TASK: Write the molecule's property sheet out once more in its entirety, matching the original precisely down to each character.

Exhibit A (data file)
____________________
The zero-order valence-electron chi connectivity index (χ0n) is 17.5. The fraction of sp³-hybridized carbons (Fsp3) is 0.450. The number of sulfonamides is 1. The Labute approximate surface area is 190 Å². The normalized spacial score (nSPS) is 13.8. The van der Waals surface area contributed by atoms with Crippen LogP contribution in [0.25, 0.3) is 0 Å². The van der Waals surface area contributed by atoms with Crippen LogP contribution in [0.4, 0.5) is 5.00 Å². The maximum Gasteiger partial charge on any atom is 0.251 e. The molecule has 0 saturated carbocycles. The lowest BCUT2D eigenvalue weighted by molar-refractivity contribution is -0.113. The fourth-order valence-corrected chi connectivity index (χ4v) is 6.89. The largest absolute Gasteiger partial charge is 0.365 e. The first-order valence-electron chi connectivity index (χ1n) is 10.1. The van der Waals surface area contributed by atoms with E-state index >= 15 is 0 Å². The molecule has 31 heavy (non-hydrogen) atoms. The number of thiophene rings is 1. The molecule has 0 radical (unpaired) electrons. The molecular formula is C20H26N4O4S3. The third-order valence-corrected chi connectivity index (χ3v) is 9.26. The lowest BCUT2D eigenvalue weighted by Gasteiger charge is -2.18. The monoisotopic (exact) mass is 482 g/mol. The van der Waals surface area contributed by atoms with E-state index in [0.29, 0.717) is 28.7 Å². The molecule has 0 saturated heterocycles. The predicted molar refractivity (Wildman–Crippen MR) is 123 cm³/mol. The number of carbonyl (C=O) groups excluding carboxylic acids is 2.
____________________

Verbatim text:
The zero-order valence-electron chi connectivity index (χ0n) is 17.5. The fraction of sp³-hybridized carbons (Fsp3) is 0.450. The number of sulfonamides is 1. The Labute approximate surface area is 190 Å². The normalized spacial score (nSPS) is 13.8. The van der Waals surface area contributed by atoms with Crippen LogP contribution in [0.25, 0.3) is 0 Å². The van der Waals surface area contributed by atoms with Crippen LogP contribution in [0.4, 0.5) is 5.00 Å². The maximum Gasteiger partial charge on any atom is 0.251 e. The molecule has 0 saturated carbocycles. The lowest BCUT2D eigenvalue weighted by molar-refractivity contribution is -0.113. The fourth-order valence-corrected chi connectivity index (χ4v) is 6.89. The largest absolute Gasteiger partial charge is 0.365 e. The first-order valence-electron chi connectivity index (χ1n) is 10.1. The van der Waals surface area contributed by atoms with E-state index >= 15 is 0 Å². The molecule has 31 heavy (non-hydrogen) atoms. The number of thiophene rings is 1. The molecule has 0 radical (unpaired) electrons. The molecular formula is C20H26N4O4S3. The third-order valence-corrected chi connectivity index (χ3v) is 9.26. The lowest BCUT2D eigenvalue weighted by Gasteiger charge is -2.18. The monoisotopic (exact) mass is 482 g/mol. The van der Waals surface area contributed by atoms with E-state index in [0.29, 0.717) is 28.7 Å². The molecule has 0 saturated heterocycles. The predicted molar refractivity (Wildman–Crippen MR) is 123 cm³/mol. The number of carbonyl (C=O) groups excluding carboxylic acids is 2.